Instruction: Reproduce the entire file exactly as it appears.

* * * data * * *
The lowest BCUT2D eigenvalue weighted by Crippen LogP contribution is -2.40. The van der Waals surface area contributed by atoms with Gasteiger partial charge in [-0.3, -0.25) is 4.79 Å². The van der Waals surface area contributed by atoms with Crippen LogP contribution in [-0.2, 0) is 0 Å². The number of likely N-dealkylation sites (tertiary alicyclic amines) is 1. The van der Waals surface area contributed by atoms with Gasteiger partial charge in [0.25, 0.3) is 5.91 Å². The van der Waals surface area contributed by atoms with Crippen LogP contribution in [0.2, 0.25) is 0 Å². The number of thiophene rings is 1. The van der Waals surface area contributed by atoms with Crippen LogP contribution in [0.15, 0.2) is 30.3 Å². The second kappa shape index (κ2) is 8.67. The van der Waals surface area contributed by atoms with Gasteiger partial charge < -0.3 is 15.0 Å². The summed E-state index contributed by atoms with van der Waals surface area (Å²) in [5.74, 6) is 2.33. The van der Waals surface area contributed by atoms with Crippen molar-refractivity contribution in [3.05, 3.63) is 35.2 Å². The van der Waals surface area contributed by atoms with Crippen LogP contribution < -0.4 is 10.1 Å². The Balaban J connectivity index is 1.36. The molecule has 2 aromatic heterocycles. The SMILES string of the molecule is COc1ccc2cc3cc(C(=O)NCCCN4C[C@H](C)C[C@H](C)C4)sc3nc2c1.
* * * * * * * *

The lowest BCUT2D eigenvalue weighted by Crippen LogP contribution is -2.40. The van der Waals surface area contributed by atoms with Gasteiger partial charge in [-0.3, -0.25) is 4.79 Å². The van der Waals surface area contributed by atoms with Crippen LogP contribution in [-0.2, 0) is 0 Å². The number of likely N-dealkylation sites (tertiary alicyclic amines) is 1. The van der Waals surface area contributed by atoms with Gasteiger partial charge in [0.25, 0.3) is 5.91 Å². The van der Waals surface area contributed by atoms with Crippen LogP contribution in [0.2, 0.25) is 0 Å². The number of thiophene rings is 1. The van der Waals surface area contributed by atoms with Crippen LogP contribution in [0.15, 0.2) is 30.3 Å². The second kappa shape index (κ2) is 8.67. The van der Waals surface area contributed by atoms with Gasteiger partial charge < -0.3 is 15.0 Å². The summed E-state index contributed by atoms with van der Waals surface area (Å²) in [5.74, 6) is 2.33. The van der Waals surface area contributed by atoms with Crippen molar-refractivity contribution in [3.05, 3.63) is 35.2 Å². The van der Waals surface area contributed by atoms with Crippen LogP contribution < -0.4 is 10.1 Å². The Balaban J connectivity index is 1.36. The molecule has 2 aromatic heterocycles. The SMILES string of the molecule is COc1ccc2cc3cc(C(=O)NCCCN4C[C@H](C)C[C@H](C)C4)sc3nc2c1.